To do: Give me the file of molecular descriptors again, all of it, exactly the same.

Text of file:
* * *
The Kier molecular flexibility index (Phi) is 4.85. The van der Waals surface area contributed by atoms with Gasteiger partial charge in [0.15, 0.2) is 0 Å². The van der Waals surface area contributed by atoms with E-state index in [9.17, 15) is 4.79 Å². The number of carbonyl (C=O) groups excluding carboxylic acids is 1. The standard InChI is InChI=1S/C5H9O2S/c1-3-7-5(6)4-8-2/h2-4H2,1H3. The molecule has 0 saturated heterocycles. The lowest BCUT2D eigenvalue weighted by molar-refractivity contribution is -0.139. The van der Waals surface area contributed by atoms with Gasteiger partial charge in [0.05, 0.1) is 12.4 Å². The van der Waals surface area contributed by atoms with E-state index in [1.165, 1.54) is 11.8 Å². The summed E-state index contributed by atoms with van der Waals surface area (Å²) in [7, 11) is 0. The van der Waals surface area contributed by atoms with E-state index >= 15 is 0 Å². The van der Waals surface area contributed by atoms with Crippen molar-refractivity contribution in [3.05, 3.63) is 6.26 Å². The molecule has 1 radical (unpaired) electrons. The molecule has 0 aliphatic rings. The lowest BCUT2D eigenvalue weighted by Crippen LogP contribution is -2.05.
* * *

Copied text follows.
The Kier molecular flexibility index (Phi) is 4.85. The van der Waals surface area contributed by atoms with Gasteiger partial charge in [0.15, 0.2) is 0 Å². The van der Waals surface area contributed by atoms with E-state index in [9.17, 15) is 4.79 Å². The number of carbonyl (C=O) groups excluding carboxylic acids is 1. The standard InChI is InChI=1S/C5H9O2S/c1-3-7-5(6)4-8-2/h2-4H2,1H3. The molecule has 0 saturated heterocycles. The lowest BCUT2D eigenvalue weighted by molar-refractivity contribution is -0.139. The van der Waals surface area contributed by atoms with Gasteiger partial charge in [0.05, 0.1) is 12.4 Å². The van der Waals surface area contributed by atoms with E-state index in [1.165, 1.54) is 11.8 Å². The summed E-state index contributed by atoms with van der Waals surface area (Å²) in [7, 11) is 0. The van der Waals surface area contributed by atoms with E-state index >= 15 is 0 Å². The van der Waals surface area contributed by atoms with Crippen molar-refractivity contribution in [3.05, 3.63) is 6.26 Å². The molecule has 1 radical (unpaired) electrons. The molecule has 0 aliphatic rings. The lowest BCUT2D eigenvalue weighted by Crippen LogP contribution is -2.05.